As It Happens

Madagascar needs doctors and money to fight plague outbreak that's killed nearly 100

An unusually large plague outbreak in Madagascar has taken 94 lives. As It Happens talks to a World Health Organization doctor working on the ground to stop its spread.
A woman on the streets of Antananarivo, the capital of Madagascar, wears a protective mask to protect herself against the plague, which has killed nearly 100 people since the country since August. (Annie Burns-Piieper/CBC)

Story transcript

An unusually large plague outbreak in Madagascar has killed 94 people since August and the World Health Organization is working on the ground to stop its spread.

"The WHO is working with the government of Madagascar to find the gaps to support the country, to treat the patients, to provide the health-care workers medicines and infection control materials," Mamoudou Harouna Djingarey, the WHO's Madagascar response co-ordinator, told As It Happens host Carol Off. 

"We are also working with other partners in the country, United Nations organizations, the NGOs , and supporting them to fight this disease."

Plague is endemic in Madagascar, but this year's outbreak is unusual because for the first time the disease has affected the Indian Ocean island's two biggest cities, Antananarivo and Toamasina. 

The number of suspected cases has reached 1,153, the WHO said Friday.

More than 70 per cent of those cases are pneumonic plague, a more virulent form that spreads through coughing, sneezing or spitting and is almost always fatal if untreated.

Doctors and nurses from the Madagascar Ministry of Health and officers of the Malagasy Red Cross staff a health-care checkpoint in Antananarivo. (Rijasolo/AFP/Getty Images)

In some cases, it can kill within 24 hours. Like the bubonic form that often is found in Madagascar's remote highlands, it can be treated with common antibiotics if caught in time.

The good news is the WHO has enough antibiotics on hand to treat 5,000 people who have the plague and 100,000 people who come into direct contact with someone who does. 

"If the situation changes, we may need more," Djingarey said.

Mamoudou Harouna Djingarey, the Magadascar response co-ordinator for the World Health Organization, says there's a need for more health-care workers to respond to the outbreak. (Nyka Alexander/WHO)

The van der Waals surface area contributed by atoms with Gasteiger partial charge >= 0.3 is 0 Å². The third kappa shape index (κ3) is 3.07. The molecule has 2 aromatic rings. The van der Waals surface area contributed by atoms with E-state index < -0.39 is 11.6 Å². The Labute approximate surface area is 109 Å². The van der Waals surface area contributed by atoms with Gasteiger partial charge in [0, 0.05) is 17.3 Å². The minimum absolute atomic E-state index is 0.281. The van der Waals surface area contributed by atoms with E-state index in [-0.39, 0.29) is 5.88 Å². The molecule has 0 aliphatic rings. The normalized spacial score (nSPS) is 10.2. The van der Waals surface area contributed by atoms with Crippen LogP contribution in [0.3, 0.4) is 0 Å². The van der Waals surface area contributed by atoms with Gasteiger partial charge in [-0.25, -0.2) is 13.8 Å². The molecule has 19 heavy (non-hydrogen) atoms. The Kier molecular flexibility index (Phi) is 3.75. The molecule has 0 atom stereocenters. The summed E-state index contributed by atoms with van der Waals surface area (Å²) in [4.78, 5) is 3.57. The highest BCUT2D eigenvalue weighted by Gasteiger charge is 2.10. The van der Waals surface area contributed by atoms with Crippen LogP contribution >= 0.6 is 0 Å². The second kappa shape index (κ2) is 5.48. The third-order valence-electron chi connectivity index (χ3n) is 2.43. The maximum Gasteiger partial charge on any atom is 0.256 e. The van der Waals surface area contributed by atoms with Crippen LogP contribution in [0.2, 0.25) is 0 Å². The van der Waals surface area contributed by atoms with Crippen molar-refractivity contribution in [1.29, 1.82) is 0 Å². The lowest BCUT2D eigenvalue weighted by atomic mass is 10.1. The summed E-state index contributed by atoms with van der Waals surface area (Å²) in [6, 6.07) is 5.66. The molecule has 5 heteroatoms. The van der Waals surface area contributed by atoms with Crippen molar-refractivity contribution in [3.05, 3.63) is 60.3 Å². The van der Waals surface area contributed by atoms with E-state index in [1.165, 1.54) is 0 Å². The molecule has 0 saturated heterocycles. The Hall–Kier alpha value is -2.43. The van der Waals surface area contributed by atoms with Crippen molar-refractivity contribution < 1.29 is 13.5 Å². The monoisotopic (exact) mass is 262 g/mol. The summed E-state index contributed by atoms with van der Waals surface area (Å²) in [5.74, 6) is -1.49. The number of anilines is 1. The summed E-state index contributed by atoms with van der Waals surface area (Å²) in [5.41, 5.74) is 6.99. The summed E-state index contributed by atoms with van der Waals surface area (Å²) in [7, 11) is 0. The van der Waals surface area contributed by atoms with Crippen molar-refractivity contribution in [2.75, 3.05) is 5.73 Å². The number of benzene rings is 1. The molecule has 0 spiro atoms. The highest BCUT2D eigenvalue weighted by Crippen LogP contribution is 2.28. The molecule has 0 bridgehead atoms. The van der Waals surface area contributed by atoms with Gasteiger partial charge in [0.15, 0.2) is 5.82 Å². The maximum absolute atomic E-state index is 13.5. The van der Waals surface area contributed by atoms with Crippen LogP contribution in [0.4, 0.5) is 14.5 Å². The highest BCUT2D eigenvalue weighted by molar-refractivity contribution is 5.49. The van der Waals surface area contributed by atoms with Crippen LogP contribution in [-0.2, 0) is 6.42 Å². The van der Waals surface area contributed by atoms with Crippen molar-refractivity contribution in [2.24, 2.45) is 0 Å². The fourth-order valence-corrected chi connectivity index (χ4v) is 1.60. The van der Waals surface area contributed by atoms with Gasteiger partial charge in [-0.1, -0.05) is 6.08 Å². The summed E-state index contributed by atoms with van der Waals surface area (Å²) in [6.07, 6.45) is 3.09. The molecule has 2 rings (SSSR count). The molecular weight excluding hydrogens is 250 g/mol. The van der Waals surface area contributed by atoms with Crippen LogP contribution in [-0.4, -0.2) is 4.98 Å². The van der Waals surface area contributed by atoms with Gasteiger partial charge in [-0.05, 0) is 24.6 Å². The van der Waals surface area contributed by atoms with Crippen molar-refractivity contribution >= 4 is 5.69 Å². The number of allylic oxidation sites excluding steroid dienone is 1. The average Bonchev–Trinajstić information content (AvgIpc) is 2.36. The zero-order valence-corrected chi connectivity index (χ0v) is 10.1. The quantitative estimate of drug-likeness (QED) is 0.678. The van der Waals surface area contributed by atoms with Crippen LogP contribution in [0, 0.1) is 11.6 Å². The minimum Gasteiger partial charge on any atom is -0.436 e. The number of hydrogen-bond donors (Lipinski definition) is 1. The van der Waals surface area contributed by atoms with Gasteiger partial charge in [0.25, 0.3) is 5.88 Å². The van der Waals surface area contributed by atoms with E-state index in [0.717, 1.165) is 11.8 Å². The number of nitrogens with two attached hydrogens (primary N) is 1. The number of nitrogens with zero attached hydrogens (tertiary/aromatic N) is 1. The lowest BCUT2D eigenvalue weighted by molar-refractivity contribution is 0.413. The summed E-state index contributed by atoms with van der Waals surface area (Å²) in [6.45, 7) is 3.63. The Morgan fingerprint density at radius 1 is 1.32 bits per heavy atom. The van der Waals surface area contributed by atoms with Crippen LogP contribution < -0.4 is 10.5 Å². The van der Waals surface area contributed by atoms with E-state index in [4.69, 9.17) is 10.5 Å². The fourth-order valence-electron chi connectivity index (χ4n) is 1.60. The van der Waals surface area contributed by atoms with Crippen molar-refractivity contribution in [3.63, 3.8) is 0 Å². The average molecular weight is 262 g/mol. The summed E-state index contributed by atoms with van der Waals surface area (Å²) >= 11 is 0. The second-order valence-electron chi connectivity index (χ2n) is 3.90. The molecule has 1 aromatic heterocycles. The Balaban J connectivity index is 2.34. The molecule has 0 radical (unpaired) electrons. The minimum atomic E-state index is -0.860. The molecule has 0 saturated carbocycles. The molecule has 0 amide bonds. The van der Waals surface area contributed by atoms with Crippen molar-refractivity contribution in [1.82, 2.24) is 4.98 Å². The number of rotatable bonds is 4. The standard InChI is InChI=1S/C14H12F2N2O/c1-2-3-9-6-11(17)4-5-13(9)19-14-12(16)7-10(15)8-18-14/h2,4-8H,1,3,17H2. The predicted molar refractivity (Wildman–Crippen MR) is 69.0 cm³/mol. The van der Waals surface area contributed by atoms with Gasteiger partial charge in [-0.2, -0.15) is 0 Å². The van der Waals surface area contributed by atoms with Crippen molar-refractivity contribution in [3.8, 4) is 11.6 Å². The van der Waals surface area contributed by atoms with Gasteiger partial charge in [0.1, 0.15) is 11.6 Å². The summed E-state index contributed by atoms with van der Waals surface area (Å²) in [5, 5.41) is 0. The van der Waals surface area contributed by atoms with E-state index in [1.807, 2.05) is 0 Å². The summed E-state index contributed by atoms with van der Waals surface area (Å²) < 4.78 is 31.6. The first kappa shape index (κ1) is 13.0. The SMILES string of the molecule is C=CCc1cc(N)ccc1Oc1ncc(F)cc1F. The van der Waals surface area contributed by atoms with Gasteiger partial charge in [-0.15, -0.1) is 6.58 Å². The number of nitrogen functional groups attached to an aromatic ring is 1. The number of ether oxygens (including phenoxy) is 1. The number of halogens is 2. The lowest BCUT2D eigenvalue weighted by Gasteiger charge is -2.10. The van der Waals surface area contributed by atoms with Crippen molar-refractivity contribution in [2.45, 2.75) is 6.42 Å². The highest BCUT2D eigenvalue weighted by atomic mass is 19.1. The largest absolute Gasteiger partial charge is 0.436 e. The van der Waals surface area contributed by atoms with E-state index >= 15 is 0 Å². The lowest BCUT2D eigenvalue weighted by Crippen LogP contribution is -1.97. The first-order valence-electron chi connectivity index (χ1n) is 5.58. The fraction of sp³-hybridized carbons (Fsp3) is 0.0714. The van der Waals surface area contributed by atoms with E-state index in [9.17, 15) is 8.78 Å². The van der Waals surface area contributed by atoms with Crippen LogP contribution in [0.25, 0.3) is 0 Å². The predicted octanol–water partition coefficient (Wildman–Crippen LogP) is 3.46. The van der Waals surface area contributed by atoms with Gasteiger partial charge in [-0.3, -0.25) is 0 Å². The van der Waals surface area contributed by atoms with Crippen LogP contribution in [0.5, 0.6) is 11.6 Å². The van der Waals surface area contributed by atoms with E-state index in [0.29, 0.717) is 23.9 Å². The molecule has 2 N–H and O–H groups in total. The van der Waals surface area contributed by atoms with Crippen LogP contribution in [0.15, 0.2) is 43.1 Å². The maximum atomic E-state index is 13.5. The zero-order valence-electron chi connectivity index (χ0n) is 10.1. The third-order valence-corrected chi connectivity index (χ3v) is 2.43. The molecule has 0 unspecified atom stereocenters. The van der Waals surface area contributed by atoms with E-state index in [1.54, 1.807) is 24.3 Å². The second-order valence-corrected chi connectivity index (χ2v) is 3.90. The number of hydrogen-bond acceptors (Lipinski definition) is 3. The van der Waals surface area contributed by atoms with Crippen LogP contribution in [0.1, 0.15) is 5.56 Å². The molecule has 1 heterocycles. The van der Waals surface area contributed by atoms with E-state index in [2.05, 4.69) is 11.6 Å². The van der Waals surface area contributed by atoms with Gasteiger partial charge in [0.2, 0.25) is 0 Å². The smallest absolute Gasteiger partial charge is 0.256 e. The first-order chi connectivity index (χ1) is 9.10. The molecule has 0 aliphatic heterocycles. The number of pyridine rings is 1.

The bad news is that the Red Cross has warned that growing stigma attached to the disease could undermine efforts to contain the outbreak.

Staff on the ground say panic is exacerbating the stigma that may "drive people underground."

"That may result in us losing some of the contacts we are tracing in order to contain the outbreak," Elhadj As Sy, secretary general of the International Federation of Red Cross and Red Crescent Societies, told Reuters. 

Children wear face masks at a school in Antananarivo. (Alexander Joe/Associated Press)

That's why a big part of the WHO's response is education, Djingarey said.

"We are working on communication, social mobilization, crisis communication and community engagement [with] religious leaders, with traditional leaders so that all the population understands what the disease is, how severe it is and what they can do to protect themselves," he said.

"And in case they get the disease ... we can treat the patient and the patient will recover completely and very quickly."

A council worker walks past sacks of potatoes as he sprays disinfectant during the cleanup of the market of Anosibe in Antananarivo. (Rijasolo/AFP/Getty Images)

The WHO has said the risk of global spread of the outbreak is low and it advises against travel or trade restrictions.

It is seeking $5.5 million US to support the plague response, and Djingarey is calling on health-care workers to join the effort. 

— With files from Associated Press and Reuters


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